Monday, July 6, 2015

This story has it all

Courage. Faith. Politics. Betrayal. Genocidal plots. A beauty pageant. Gallows. Irony. Even humor. The story of Esther has it all. It’s more important than Jurassic World because it’s true. It’s relevant to us today because not much has changed. The world is still a dangerous place for Jews, and becoming increasingly so for followers of Christ.

The story takes place in Susa, when the Persians had their 200-year shot at ruling the world. Archaeological findings confirm what the book of Esther teaches.

There are four main characters in the story, and many who played smaller roles. There is King Ahasuerus. He is the central figure in the kingdom, but is not the central figure in the story. In fact, though he reigns over the known world, he is the weakest of the four main characters. I can’t help but cast Nicholas Cage in the part of the king. We are introduced to Mordecai in chapter 2: “Now there was a Jew in Susa the citadel named Mordecai.” I love this guy, as he plays the part of the voice of truth and the man of God in the story. I’m going to pick Dustin Hoffman for this pivotal role. Mordecai has been forced from his home in Jerusalem and is living in this foreign land, and has raised his much younger cousin there. That’s Esther. She is the heroine of the story, and some who heard me preach an introduction to this story last week suggested I cast Jennifer Lawrence in the role, though I like Keisha Castle-Hughes better. There’s no evidence that Esther was any good with the bow and arrow, but she was definitely clever, courageous and humble. I think of Shakespeare’s Twelfth Night, when Malvolio said, “Be not afraid of greatness: some are born great, some achieve greatness, and some have greatness thrust upon them.” The irony in this story is the one who most aspired to greatness, Haman, is the one from whom greatness is snatched away. The least likely woman in the whole empire to have greatness thrust upon her was Esther, a Jewess living in exile. That brings us to the last character, the evil Haman. Some suggest Tom Hardy for this role, although I like David Strathairn as the presumptuous antagonist. Haman is promoted above all the other officials and essentially becomes the King’s right hand man. He hates Mordecai because Mordecai will not bow and scrape before Haman like the rest of Susa does. Haman finds out that Mordecai is a Jew and hatches his plot to have Mordecai and every Jew in the kingdom slaughtered on a given day. The King signs the genocidal decree into law, and the law of the Persians cannot be revoked. What Haman doesn’t know, and what the king doesn’t know, is that Esther is a Jew, so the king has signed his wife’s death warrant. What will happen? Will Mordecai be able to escape the gallows Haman has built for him? Will Esther keep silent about her heritage and faith, even while her cousin and all the rest of the Jews perish? Or will she come up with a plan to not only save herself but save her people as well? Read the story in the Bible and see for yourself.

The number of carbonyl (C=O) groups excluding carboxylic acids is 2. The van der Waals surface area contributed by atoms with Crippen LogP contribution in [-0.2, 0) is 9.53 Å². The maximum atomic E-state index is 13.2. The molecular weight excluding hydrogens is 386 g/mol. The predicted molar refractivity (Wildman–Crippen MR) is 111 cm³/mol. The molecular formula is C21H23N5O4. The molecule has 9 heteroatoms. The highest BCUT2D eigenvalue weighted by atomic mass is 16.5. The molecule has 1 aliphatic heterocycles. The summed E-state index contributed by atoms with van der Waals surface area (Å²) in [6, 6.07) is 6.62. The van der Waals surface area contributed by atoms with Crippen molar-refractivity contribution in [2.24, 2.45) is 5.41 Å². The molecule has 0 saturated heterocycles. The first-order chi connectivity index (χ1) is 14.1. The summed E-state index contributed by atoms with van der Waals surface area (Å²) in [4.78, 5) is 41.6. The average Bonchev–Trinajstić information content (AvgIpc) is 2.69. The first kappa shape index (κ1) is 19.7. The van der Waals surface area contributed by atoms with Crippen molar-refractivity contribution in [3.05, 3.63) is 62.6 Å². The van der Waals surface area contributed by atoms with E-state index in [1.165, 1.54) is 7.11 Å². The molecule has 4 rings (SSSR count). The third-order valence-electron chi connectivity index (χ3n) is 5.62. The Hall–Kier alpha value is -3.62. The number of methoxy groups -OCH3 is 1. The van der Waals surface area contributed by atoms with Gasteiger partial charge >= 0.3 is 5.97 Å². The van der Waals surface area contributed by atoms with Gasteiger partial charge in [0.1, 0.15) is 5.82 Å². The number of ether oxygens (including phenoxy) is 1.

By the way, this book almost did not make it into the 66 books of the canon because there is no mention of God anywhere in it. His fingerprints are all over it, however, and we learn that even when we think God is absent, He is not.

This story has it all.

No comments: